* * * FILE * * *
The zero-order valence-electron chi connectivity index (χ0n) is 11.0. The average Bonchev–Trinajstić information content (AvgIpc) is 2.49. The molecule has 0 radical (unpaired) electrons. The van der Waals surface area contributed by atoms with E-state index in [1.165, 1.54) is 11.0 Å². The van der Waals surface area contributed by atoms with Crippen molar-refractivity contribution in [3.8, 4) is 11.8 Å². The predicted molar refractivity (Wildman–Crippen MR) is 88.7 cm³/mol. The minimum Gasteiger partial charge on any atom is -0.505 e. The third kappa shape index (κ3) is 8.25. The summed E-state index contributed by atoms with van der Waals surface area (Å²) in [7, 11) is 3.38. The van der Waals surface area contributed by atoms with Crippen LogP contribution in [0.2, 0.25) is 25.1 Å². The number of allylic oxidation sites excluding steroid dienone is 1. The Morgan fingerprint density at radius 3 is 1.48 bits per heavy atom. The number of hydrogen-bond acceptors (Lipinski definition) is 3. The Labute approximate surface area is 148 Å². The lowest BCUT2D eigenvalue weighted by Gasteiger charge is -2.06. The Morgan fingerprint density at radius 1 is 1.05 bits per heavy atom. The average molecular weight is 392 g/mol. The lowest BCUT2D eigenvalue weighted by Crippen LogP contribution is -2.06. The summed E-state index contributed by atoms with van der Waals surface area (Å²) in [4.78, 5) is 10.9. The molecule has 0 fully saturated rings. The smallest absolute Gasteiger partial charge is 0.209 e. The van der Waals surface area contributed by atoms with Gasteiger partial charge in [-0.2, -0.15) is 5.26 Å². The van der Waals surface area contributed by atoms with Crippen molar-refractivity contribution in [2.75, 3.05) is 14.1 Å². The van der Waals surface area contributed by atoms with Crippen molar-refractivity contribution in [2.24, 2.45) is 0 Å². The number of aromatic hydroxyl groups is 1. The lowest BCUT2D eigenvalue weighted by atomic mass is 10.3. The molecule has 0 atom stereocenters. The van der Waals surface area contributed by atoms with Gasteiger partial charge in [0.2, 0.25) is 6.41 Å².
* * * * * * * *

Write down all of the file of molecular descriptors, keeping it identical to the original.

The zero-order valence-electron chi connectivity index (χ0n) is 11.0. The average Bonchev–Trinajstić information content (AvgIpc) is 2.49. The molecule has 0 radical (unpaired) electrons. The van der Waals surface area contributed by atoms with E-state index in [1.165, 1.54) is 11.0 Å². The van der Waals surface area contributed by atoms with Crippen molar-refractivity contribution in [3.8, 4) is 11.8 Å². The predicted molar refractivity (Wildman–Crippen MR) is 88.7 cm³/mol. The minimum Gasteiger partial charge on any atom is -0.505 e. The third kappa shape index (κ3) is 8.25. The summed E-state index contributed by atoms with van der Waals surface area (Å²) in [7, 11) is 3.38. The van der Waals surface area contributed by atoms with Crippen LogP contribution in [0.2, 0.25) is 25.1 Å². The number of allylic oxidation sites excluding steroid dienone is 1. The Morgan fingerprint density at radius 3 is 1.48 bits per heavy atom. The number of hydrogen-bond acceptors (Lipinski definition) is 3. The Labute approximate surface area is 148 Å². The lowest BCUT2D eigenvalue weighted by Gasteiger charge is -2.06. The Morgan fingerprint density at radius 1 is 1.05 bits per heavy atom. The average molecular weight is 392 g/mol. The lowest BCUT2D eigenvalue weighted by Crippen LogP contribution is -2.06. The summed E-state index contributed by atoms with van der Waals surface area (Å²) in [4.78, 5) is 10.9. The molecule has 0 fully saturated rings. The smallest absolute Gasteiger partial charge is 0.209 e. The van der Waals surface area contributed by atoms with Gasteiger partial charge in [-0.2, -0.15) is 5.26 Å². The van der Waals surface area contributed by atoms with Crippen molar-refractivity contribution in [2.75, 3.05) is 14.1 Å². The van der Waals surface area contributed by atoms with Crippen molar-refractivity contribution in [2.24, 2.45) is 0 Å². The number of aromatic hydroxyl groups is 1. The lowest BCUT2D eigenvalue weighted by atomic mass is 10.3. The molecule has 0 atom stereocenters. The van der Waals surface area contributed by atoms with Gasteiger partial charge in [0.2, 0.25) is 6.41 Å².